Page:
A packed room at the University of Houston caught a glimpse of the next big thing happening in Texas on Saturday, and the ceremonies felt decidedly different from those that have come before it.
That’s because the organization hosting the day’s proceedings is no stranger to doing big things, and with the 2022 midterms heating up, they’ve decided to bring their time, attention, and resources to the biggest battleground state: Texas.
It makes sense that NextGen America, the largest youth voting organization in the country, would pounce on the opportunity in Texas, where the population is rapidly growing, and along with it an emerging electorate of younger and more diverse voters.
Their commitment to Texas was on full display Saturday, as a diverse group of speakers welcomed the organizing powerhouse to the state in style at the University of Houston. The activists, clad in masks and in seats that were spaced a little farther apart than you’d usually see, packed the auditorium to hear from Texas political luminaries like former San Antonio Mayor and HUD Secretary Julián Castro and former Harris County Clerk Chris Hollins, who rallied the crowd in between equally powerful speeches from student activists speaking about the barriers to voter registration and participation that exist in Texas.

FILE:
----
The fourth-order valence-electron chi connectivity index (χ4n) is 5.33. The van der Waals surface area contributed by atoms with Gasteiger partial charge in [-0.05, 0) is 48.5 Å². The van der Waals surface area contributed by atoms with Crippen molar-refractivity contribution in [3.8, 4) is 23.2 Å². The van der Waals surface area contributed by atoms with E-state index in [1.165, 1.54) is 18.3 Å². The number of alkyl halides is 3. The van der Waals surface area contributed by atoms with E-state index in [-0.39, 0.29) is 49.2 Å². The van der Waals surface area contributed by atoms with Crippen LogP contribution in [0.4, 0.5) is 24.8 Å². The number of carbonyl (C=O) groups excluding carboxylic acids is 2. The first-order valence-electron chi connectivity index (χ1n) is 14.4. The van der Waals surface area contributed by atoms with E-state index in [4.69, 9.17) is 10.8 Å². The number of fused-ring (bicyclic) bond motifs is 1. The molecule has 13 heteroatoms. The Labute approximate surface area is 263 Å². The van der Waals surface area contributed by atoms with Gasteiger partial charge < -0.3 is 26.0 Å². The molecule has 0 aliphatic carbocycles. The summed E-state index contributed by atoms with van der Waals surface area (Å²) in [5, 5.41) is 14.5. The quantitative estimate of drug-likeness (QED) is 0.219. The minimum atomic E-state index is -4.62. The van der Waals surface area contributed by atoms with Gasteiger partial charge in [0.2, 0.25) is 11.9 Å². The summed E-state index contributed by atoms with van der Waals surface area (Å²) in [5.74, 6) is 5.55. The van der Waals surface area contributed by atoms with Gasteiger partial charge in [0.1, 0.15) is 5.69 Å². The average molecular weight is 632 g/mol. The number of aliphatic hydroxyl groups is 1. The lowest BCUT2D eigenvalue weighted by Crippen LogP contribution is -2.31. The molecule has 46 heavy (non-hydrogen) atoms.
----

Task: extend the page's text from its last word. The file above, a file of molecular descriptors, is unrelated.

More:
That big tent approach and understanding of the unique hurdles Texas puts in front of potential voters will be key if NextGen’s multi-million dollar effort to change the face of the Texas electorate is going to be successful, and the biggest sign that NextGen didn’t show up to mess with Texas is the person they’ve tapped to lead the fight.
NextGen’s new president and executive director is Cristina Tzintzún Ramirez, the former U.S. Senate candidate and founder of Jolt, an organization devoted to engaging and uplifting Latino Texans. Tzintzún Ramirez turned heads on the campaign trail in 2020 with her fiercely progressive vision and fearless style, and her background at Jolt and the Workers Defense Project help bring a level of depth to NextGen’s efforts that have sometimes been missing in previous attempts to register and engage new voters in Texas.
You could see the approach Tzintzún Ramirez is taking on full display Saturday, with NextGen founder Tom Steyer in the house, as a multicultural group of speakers highlighted the struggle and fight for voting rights in Texas. Centering those communities and voices will be critical to hitting the ambitious goals NetGen is setting with what is rumored to be an eight-figure investment in the Lone Star state.